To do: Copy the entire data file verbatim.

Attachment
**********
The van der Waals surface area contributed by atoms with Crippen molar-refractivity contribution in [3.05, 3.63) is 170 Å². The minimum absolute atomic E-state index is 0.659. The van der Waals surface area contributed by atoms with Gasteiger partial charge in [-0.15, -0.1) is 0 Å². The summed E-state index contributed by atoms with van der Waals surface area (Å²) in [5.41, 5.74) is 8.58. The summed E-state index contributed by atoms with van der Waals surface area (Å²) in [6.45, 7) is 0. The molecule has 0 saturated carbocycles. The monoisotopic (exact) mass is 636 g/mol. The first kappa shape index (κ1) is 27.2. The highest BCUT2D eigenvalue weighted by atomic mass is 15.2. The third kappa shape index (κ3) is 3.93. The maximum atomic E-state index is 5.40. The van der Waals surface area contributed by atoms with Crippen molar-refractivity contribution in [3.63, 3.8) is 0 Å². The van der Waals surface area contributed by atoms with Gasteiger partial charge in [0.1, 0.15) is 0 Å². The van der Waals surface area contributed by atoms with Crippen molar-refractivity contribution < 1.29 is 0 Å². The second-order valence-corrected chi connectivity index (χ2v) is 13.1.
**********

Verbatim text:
The van der Waals surface area contributed by atoms with Crippen molar-refractivity contribution in [3.05, 3.63) is 170 Å². The minimum absolute atomic E-state index is 0.659. The van der Waals surface area contributed by atoms with Gasteiger partial charge in [-0.15, -0.1) is 0 Å². The summed E-state index contributed by atoms with van der Waals surface area (Å²) in [5.41, 5.74) is 8.58. The summed E-state index contributed by atoms with van der Waals surface area (Å²) in [6.45, 7) is 0. The molecule has 0 saturated carbocycles. The monoisotopic (exact) mass is 636 g/mol. The first kappa shape index (κ1) is 27.2. The highest BCUT2D eigenvalue weighted by atomic mass is 15.2. The third kappa shape index (κ3) is 3.93. The maximum atomic E-state index is 5.40. The van der Waals surface area contributed by atoms with Crippen molar-refractivity contribution in [3.63, 3.8) is 0 Å². The van der Waals surface area contributed by atoms with Gasteiger partial charge in [0.1, 0.15) is 0 Å². The van der Waals surface area contributed by atoms with Crippen molar-refractivity contribution < 1.29 is 0 Å². The second-order valence-corrected chi connectivity index (χ2v) is 13.1.